Libraries to manipulate Erlang sources

The erlang library is now completely free of references to Caramel and should
be usable on its own without problems.

The caramel/stdlib has now been refactored to include the necessary Erlang
runtime to not depend anymore on special cases in the Erlang AST printer.

Some tests have been updated accordingly.

The gen_tcp example module has been split into an ffi and type definitions to
leverage the fact that empty modules (full of ffi's) do not generate any Erlang
code. This way getting the example up and running is more straightforward.


  • erlang: prepare erlang library for initial release to opam.

  • erlang: add a new erldump binary that can be used to dump the parsed ast.
    This is currently being used for the tests.

  • caramelc: binary now exits with status code 0 only if everything went well.

  • ci: include necessary erlang artifacts in releases so we can publish this
    library to opam.

  • ci: prefix cache names with the secret version so breaking them is more

  • examples: add new gen_tcp example.

  • docs: publish small website at


  • compiler: match expressions with cascading cases are not that
    straighforward to translate to Erlang and my gut tells me that doing the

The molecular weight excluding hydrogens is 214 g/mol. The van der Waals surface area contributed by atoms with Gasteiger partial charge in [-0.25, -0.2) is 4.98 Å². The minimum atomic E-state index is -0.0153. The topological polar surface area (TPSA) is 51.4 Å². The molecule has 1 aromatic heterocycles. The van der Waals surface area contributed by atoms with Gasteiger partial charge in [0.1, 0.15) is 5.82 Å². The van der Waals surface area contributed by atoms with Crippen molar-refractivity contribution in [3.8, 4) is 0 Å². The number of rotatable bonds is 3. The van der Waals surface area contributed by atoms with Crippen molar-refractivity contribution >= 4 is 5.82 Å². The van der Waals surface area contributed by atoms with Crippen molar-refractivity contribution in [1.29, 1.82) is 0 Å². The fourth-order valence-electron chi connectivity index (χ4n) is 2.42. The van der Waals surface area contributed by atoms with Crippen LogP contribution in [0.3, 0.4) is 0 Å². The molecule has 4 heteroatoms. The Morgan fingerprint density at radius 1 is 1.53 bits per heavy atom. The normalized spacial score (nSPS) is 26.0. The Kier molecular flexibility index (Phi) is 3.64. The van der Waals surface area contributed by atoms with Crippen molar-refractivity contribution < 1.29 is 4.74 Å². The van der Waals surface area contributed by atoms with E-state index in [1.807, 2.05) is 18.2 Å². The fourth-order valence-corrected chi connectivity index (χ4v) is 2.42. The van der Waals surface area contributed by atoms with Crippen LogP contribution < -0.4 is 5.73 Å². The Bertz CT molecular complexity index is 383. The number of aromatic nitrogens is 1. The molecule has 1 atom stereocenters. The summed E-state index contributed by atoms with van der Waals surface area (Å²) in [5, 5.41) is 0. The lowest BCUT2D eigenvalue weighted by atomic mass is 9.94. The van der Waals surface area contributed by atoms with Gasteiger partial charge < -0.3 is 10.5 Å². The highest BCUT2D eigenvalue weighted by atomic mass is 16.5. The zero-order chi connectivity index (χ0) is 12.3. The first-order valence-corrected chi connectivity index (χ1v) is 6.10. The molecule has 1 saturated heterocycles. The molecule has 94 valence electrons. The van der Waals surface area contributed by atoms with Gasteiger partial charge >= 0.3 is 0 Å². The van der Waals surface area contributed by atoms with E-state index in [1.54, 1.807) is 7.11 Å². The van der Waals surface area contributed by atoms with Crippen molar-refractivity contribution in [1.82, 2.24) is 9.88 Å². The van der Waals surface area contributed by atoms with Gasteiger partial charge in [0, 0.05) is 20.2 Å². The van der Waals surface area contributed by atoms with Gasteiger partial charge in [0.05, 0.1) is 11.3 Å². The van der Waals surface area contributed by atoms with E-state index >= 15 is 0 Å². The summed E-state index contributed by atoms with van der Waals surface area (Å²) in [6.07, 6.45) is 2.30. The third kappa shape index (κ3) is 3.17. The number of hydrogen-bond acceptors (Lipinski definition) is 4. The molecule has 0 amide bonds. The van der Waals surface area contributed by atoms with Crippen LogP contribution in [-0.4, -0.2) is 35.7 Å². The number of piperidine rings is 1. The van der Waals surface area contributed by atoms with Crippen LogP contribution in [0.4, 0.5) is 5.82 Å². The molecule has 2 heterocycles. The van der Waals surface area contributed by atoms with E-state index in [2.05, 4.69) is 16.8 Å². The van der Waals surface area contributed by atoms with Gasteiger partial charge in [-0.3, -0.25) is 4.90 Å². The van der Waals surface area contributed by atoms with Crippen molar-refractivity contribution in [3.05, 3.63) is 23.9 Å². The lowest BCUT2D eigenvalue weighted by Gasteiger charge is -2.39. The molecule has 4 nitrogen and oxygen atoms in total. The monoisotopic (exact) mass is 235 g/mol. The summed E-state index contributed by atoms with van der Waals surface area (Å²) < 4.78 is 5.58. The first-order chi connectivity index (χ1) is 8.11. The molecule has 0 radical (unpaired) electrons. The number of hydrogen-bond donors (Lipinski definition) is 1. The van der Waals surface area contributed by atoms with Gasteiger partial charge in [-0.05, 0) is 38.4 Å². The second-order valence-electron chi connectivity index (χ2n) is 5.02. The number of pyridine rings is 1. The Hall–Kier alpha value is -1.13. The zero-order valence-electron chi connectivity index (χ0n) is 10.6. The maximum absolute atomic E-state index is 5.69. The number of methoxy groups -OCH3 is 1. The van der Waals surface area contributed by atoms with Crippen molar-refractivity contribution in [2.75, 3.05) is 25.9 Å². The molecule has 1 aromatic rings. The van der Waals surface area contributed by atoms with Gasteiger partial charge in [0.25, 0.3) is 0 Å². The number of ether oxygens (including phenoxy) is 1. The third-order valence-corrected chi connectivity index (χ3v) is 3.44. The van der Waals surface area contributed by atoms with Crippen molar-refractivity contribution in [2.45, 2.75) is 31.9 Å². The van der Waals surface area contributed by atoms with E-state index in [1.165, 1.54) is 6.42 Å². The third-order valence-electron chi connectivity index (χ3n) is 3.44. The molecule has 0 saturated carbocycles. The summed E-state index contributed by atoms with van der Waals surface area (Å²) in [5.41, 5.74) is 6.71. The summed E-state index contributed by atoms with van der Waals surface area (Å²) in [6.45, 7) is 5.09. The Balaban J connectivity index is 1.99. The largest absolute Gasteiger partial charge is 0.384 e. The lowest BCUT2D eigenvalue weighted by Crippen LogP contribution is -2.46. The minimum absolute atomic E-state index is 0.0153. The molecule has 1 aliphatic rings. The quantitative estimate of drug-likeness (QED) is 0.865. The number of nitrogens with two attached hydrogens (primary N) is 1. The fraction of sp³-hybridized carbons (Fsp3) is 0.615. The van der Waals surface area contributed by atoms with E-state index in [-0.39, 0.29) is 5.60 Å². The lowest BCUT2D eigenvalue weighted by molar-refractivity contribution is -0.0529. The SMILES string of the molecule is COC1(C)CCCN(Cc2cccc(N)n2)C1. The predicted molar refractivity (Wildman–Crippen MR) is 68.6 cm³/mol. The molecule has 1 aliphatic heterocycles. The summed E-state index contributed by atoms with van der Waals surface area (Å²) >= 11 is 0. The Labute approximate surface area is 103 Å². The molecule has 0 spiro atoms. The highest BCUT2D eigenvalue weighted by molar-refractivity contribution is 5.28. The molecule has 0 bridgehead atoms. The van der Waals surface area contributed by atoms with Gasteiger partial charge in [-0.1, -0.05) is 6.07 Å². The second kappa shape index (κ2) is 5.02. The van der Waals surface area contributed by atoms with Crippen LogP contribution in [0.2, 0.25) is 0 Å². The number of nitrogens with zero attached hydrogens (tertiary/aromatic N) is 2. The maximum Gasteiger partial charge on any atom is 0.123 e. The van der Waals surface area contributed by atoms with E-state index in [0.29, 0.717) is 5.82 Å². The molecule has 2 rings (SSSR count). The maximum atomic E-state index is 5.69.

juggling here will get in the way of type-checking Erlang in the
    upcoming milestone, so this is forbidden as it is right now.


  • compiler: preliminary support for guards is added in this release.
    They are "safe" as long as you don't redefine any of the expected
    functions. There is no good way at the moment to prevent this from
    happening, but we could achieve it by essentially forbidding the use
    of the module name Erlang and requiring all guards to be fully
    qualified names.

    This still leaves us with the issue of compounded guard expressions.

    At the end of the day, we want a function is_valid_guard : expression -> bool
    that can traverse an arbitrary expression and tell us if it
    is or is not a valid guard based on the specification found at the
    Erlang docs

  • caramelc: the parse subcommand now can take a --lang and --tree
    parameters to print out the parse and typed trees for OCaml, as well
    as the parse tree of Erlang, and the parse tree of the result of
    compiling OCaml to Erlang.

    This is particularly useful for testing and understanding the AST
    translation, and will likely be used later on to see if the compile ->
    typecheck -> compile cycle yields the same inputs, and thus is an


  • Add support for record updates (see #23):

{ my_record with field = value }
My_record#{ field := value }
  • Add tests showing that lambda function calls are now working as expected and
    will be called with the right number of parameters:

let f () =
  let g () = 1 in
  g ()
f() ->
  G = fun () -> 1 end,


  • compiler(#12): the compiler will now let you know when you're
    redefining a function on the OCaml side, which is not allowed on the
    Erlang side and stop compilation.

  • compiler(#16): shadowing bindings with let are (for) now unsupported
    on the OCaml side, which makes translation runtime safe. We won't see
    any more X = X + 1 on the Erlang side.

  • compiler(#15): to help with #16, priming of variables is now supported
    and translated to valid Erlang. We can write x' = x + 1 and it will